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(Reuters Health) - The best way to avoid athletic dental injuries is to wear a properly fitted mouthguard, according to the National Athletic Trainers’ Association (NATA).
“While there are several good commercially available mouthguard products, all of them require self-adjustment by the athlete and certain amount of practice to achieve good fit,” Dr. Trenton E. Gould from The University of Southern Mississippi in Hattiesburg told Reuters Health by email.
“Custom fabricated mouthguards, properly fitted by a dentist, can often help optimize fit and comfort, both of which contribute to enhanced compliant usage,” he added.
The National Federation of State High School Associations requires mouthguards in only five sports, and the National Collegiate Athletic Association mandates them in only four sports – but oral and dental injuries account for up to 38 percent of all sport-specific injuries, according to NATA.
In a new position statement, the organization makes 31 recommendations for preventing and managing sport-related dental and oral injuries. While most of advice applies to athletic trainers and other healthcare professionals, several of the recommendations are relevant for coaches, athletes and parents, too.
The most important have to do with the wear and care of mouthguards, which as Gould said should be properly fitted and worn consistently.
Athletes should examine their mouthguards daily for fit and for any damage, and the mouthguard should be replaced if it is loose or damaged. Especially for younger athletes, the mouthguard should be routinely inspected for fit and retention to accommodate new teeth and growth.
In addition, said Gould, who is one of the authors of the position statement, “Clinicians, athletic trainers, coaches, and parents should have a plan for how to deal with dental trauma.” At minimum, he added, an appropriate oral health care specialist should be identified in advance for emergencies.
“Most of the dental injury classifications (including tooth and root fractures) covered in the position statement do not represent a dental emergency,” Gould said. “As such, the athlete can be allowed to return to play immediately as pain permits, often with a mouthguard in place to prevent further injury. No additional time loss is warranted, but the athlete should be referred to a trauma-ready dentist within 24 hours.”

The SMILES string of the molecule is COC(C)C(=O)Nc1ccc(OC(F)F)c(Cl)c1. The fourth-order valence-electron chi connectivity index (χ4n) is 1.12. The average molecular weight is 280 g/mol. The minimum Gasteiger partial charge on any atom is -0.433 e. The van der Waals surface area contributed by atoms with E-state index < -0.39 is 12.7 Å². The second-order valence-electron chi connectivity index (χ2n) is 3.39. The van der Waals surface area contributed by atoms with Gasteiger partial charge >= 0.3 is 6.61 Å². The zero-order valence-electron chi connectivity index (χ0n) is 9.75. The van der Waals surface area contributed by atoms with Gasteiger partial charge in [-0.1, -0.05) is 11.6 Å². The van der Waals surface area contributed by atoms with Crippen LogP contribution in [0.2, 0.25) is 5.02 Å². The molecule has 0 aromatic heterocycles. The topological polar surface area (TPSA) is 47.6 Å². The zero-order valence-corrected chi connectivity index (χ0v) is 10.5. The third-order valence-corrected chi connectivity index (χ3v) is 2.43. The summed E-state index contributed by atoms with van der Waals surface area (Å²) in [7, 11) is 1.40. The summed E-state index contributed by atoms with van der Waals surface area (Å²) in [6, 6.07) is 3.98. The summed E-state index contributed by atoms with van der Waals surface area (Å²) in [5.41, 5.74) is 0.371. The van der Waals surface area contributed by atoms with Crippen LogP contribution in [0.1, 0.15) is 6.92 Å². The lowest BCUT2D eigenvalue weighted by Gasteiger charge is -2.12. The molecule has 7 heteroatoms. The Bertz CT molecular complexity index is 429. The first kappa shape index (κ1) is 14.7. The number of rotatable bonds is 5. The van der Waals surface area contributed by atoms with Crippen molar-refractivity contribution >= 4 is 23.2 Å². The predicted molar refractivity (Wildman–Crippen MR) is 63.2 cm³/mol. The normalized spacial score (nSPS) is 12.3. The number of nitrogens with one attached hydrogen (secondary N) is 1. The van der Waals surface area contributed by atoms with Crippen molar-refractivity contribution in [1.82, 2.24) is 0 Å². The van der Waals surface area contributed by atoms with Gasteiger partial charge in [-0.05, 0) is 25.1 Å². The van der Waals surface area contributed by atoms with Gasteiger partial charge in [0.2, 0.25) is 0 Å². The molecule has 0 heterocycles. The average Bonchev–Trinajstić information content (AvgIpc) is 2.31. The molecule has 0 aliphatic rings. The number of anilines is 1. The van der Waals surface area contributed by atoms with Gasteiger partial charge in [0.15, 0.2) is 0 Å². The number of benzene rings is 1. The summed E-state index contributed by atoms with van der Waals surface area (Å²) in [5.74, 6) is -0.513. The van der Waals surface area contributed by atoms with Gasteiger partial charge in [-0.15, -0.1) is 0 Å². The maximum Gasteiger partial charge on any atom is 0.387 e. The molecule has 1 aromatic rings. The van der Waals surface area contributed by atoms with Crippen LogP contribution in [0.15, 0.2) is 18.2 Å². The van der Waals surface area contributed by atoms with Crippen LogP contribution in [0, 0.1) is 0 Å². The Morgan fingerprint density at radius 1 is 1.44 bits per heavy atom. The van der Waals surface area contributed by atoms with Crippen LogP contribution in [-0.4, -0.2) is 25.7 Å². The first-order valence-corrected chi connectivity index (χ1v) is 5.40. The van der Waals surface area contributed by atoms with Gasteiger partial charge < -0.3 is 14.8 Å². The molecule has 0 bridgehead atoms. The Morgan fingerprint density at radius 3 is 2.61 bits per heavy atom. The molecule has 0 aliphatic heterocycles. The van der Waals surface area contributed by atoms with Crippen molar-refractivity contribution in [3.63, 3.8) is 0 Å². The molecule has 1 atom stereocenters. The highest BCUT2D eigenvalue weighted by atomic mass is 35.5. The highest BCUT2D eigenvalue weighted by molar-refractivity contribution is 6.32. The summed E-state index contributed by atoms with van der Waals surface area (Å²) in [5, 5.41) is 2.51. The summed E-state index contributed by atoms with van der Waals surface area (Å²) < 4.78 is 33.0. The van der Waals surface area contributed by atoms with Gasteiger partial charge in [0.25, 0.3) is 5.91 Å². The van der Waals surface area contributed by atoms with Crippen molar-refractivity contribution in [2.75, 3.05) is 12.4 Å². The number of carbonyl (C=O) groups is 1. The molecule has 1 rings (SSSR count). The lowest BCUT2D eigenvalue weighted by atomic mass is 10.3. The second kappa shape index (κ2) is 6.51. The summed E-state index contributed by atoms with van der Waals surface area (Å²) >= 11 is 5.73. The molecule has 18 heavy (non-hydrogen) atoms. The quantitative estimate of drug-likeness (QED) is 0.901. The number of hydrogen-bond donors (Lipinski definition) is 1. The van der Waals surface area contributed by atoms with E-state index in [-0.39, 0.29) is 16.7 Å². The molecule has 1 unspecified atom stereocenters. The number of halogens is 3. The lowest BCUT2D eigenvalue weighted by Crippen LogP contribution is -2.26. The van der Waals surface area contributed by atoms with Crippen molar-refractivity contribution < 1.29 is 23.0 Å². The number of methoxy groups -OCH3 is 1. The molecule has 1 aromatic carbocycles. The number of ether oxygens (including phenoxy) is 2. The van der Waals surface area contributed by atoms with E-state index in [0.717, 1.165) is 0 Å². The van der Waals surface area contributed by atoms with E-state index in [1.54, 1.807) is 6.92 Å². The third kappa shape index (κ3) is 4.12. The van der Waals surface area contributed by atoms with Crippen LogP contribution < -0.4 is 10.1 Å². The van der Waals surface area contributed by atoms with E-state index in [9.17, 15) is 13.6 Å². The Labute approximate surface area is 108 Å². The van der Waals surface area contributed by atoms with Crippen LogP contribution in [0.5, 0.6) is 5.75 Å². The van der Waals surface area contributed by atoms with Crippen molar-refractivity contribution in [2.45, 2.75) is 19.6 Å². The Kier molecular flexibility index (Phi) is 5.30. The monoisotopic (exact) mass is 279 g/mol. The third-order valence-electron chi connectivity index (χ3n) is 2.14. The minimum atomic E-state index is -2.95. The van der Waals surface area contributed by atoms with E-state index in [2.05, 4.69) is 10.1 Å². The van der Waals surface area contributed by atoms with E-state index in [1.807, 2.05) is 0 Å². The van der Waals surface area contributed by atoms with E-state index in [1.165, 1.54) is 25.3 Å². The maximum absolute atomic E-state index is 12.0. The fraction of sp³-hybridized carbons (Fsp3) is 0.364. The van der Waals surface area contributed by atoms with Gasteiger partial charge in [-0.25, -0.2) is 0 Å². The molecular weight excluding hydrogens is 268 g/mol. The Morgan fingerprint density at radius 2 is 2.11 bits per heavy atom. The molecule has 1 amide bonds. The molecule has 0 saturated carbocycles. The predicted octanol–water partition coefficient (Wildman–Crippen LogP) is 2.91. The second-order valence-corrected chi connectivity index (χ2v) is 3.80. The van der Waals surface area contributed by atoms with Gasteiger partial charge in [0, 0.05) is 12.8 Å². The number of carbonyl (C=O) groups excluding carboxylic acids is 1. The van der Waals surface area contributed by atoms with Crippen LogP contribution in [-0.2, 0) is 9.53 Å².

In contrast, significant displacement of teeth and tooth loss require immediate removal from participation and referral to a trauma-ready dentist or emergency facility.
While the athletic trainer should know how to handle tooth loss, it’s useful for athletes and parents to know what to do with those teeth. Since the single most important factor for optimal healing is putting the tooth back where it came from, this should be the first objective. The tooth might need to be rinsed gently in cold water, milk, or IV salt solution. After it is replanted, the athlete should bite down on a sterile gauze pad to keep the tooth in place until the dentist can take care of it.
If the tooth can’t be replanted immediately, it should be submerged in a special salt solution – or, if that’s not available, in cold low-fat milk – for transport. It should not be wrapped in dry gauze or a dry paper towel.
Especially for these more serious injuries, it’s up to the dentist to determine when it’s safe for the athlete to return to participation.
“It is critical to have the right sports medicine team including athletic trainers in place to address dental injuries should they occur,” Gould said. “Proper prevention and treatment can ensure the right sports safety protocols are in place so that the athlete can return to activity safely and effectively.”
The complete set of recommendations and the evidence supporting them appear in the Journal of Athletic Training.
SOURCE: bit.ly/2huuds0 Journal of Athletic Training, online December 5, 2016.